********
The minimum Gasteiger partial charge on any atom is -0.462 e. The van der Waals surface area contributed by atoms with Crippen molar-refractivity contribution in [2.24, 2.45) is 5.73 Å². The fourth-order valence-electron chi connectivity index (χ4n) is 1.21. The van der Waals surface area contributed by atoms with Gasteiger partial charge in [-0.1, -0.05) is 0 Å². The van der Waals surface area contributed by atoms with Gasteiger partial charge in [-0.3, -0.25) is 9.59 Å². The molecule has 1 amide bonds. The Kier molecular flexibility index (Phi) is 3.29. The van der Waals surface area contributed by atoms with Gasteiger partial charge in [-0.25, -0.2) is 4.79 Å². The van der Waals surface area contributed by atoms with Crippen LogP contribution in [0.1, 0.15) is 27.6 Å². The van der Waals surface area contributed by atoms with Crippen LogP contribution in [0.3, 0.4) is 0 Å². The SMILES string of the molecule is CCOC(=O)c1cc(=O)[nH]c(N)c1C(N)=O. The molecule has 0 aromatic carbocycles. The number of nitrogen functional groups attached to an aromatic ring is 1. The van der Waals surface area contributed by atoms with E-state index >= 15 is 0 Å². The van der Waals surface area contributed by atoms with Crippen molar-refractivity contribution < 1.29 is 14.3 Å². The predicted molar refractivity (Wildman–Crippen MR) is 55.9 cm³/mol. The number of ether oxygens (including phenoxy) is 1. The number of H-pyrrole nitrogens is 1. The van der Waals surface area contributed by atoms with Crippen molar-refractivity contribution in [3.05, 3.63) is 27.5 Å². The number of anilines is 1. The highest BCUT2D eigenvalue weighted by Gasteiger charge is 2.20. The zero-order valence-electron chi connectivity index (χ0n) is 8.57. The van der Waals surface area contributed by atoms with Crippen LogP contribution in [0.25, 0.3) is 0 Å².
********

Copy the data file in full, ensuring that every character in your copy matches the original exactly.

The minimum Gasteiger partial charge on any atom is -0.462 e. The van der Waals surface area contributed by atoms with Crippen molar-refractivity contribution in [2.24, 2.45) is 5.73 Å². The fourth-order valence-electron chi connectivity index (χ4n) is 1.21. The van der Waals surface area contributed by atoms with Gasteiger partial charge in [-0.1, -0.05) is 0 Å². The van der Waals surface area contributed by atoms with Gasteiger partial charge in [-0.3, -0.25) is 9.59 Å². The molecule has 1 amide bonds. The Kier molecular flexibility index (Phi) is 3.29. The van der Waals surface area contributed by atoms with Gasteiger partial charge in [-0.25, -0.2) is 4.79 Å². The van der Waals surface area contributed by atoms with Crippen LogP contribution in [0.1, 0.15) is 27.6 Å². The van der Waals surface area contributed by atoms with Crippen LogP contribution in [0.3, 0.4) is 0 Å². The SMILES string of the molecule is CCOC(=O)c1cc(=O)[nH]c(N)c1C(N)=O. The molecule has 0 aromatic carbocycles. The number of nitrogen functional groups attached to an aromatic ring is 1. The van der Waals surface area contributed by atoms with E-state index >= 15 is 0 Å². The van der Waals surface area contributed by atoms with Crippen molar-refractivity contribution < 1.29 is 14.3 Å². The predicted molar refractivity (Wildman–Crippen MR) is 55.9 cm³/mol. The number of ether oxygens (including phenoxy) is 1. The number of H-pyrrole nitrogens is 1. The van der Waals surface area contributed by atoms with Crippen molar-refractivity contribution in [3.05, 3.63) is 27.5 Å². The number of anilines is 1. The highest BCUT2D eigenvalue weighted by Gasteiger charge is 2.20. The zero-order valence-electron chi connectivity index (χ0n) is 8.57. The van der Waals surface area contributed by atoms with Crippen LogP contribution in [0.25, 0.3) is 0 Å².